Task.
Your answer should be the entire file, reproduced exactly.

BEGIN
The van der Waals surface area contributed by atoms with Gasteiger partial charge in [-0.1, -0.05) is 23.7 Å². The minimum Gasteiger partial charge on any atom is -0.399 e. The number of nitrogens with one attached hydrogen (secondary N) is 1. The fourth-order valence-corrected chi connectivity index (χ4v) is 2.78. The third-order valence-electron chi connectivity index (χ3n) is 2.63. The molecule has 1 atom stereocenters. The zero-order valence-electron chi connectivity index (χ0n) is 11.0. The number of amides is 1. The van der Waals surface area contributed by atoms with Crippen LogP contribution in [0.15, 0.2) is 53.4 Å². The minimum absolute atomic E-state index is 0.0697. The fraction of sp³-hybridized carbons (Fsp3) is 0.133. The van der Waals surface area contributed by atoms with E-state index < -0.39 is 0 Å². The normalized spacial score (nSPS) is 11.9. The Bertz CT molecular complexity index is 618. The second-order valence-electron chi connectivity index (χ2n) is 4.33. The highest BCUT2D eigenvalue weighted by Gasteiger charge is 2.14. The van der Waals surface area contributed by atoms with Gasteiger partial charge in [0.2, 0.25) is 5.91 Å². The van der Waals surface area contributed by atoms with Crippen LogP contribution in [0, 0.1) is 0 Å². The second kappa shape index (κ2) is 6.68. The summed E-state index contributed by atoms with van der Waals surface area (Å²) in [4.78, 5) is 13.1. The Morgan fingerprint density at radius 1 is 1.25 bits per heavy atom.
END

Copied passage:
The van der Waals surface area contributed by atoms with Gasteiger partial charge in [-0.1, -0.05) is 23.7 Å². The minimum Gasteiger partial charge on any atom is -0.399 e. The number of nitrogens with one attached hydrogen (secondary N) is 1. The fourth-order valence-corrected chi connectivity index (χ4v) is 2.78. The third-order valence-electron chi connectivity index (χ3n) is 2.63. The molecule has 1 atom stereocenters. The zero-order valence-electron chi connectivity index (χ0n) is 11.0. The number of amides is 1. The van der Waals surface area contributed by atoms with Crippen LogP contribution in [0.15, 0.2) is 53.4 Å². The minimum absolute atomic E-state index is 0.0697. The fraction of sp³-hybridized carbons (Fsp3) is 0.133. The van der Waals surface area contributed by atoms with E-state index < -0.39 is 0 Å². The normalized spacial score (nSPS) is 11.9. The Bertz CT molecular complexity index is 618. The second-order valence-electron chi connectivity index (χ2n) is 4.33. The highest BCUT2D eigenvalue weighted by Gasteiger charge is 2.14. The van der Waals surface area contributed by atoms with Gasteiger partial charge in [0.2, 0.25) is 5.91 Å². The van der Waals surface area contributed by atoms with Crippen LogP contribution in [0, 0.1) is 0 Å². The second kappa shape index (κ2) is 6.68. The summed E-state index contributed by atoms with van der Waals surface area (Å²) in [4.78, 5) is 13.1. The Morgan fingerprint density at radius 1 is 1.25 bits per heavy atom.